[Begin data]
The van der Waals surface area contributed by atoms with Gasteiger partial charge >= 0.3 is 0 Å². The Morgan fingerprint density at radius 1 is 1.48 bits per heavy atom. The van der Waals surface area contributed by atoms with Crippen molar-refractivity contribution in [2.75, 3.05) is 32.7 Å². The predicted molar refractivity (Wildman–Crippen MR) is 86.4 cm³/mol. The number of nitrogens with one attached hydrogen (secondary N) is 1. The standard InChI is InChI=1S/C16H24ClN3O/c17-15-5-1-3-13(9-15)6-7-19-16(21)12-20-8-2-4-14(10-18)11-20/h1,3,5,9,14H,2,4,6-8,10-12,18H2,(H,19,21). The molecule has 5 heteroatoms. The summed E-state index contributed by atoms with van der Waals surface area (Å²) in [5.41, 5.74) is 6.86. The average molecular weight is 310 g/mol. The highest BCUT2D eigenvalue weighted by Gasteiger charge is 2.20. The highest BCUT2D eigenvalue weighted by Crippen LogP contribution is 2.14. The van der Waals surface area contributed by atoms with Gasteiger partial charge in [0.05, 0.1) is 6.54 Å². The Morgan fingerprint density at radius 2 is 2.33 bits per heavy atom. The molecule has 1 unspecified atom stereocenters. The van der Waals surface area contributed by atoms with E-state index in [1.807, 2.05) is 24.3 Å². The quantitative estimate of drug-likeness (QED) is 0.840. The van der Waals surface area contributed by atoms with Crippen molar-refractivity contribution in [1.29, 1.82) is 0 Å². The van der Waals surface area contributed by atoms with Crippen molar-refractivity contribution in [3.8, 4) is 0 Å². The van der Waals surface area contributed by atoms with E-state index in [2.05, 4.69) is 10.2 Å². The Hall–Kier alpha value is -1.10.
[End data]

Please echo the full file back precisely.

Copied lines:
The van der Waals surface area contributed by atoms with Gasteiger partial charge >= 0.3 is 0 Å². The Morgan fingerprint density at radius 1 is 1.48 bits per heavy atom. The van der Waals surface area contributed by atoms with Crippen molar-refractivity contribution in [2.75, 3.05) is 32.7 Å². The predicted molar refractivity (Wildman–Crippen MR) is 86.4 cm³/mol. The number of nitrogens with one attached hydrogen (secondary N) is 1. The standard InChI is InChI=1S/C16H24ClN3O/c17-15-5-1-3-13(9-15)6-7-19-16(21)12-20-8-2-4-14(10-18)11-20/h1,3,5,9,14H,2,4,6-8,10-12,18H2,(H,19,21). The molecule has 5 heteroatoms. The summed E-state index contributed by atoms with van der Waals surface area (Å²) in [5.41, 5.74) is 6.86. The average molecular weight is 310 g/mol. The highest BCUT2D eigenvalue weighted by Gasteiger charge is 2.20. The highest BCUT2D eigenvalue weighted by Crippen LogP contribution is 2.14. The van der Waals surface area contributed by atoms with Gasteiger partial charge in [0.05, 0.1) is 6.54 Å². The Morgan fingerprint density at radius 2 is 2.33 bits per heavy atom. The molecule has 1 unspecified atom stereocenters. The van der Waals surface area contributed by atoms with E-state index in [1.807, 2.05) is 24.3 Å². The quantitative estimate of drug-likeness (QED) is 0.840. The van der Waals surface area contributed by atoms with Crippen molar-refractivity contribution in [1.29, 1.82) is 0 Å². The van der Waals surface area contributed by atoms with Crippen molar-refractivity contribution in [3.8, 4) is 0 Å². The van der Waals surface area contributed by atoms with E-state index in [2.05, 4.69) is 10.2 Å². The Hall–Kier alpha value is -1.10.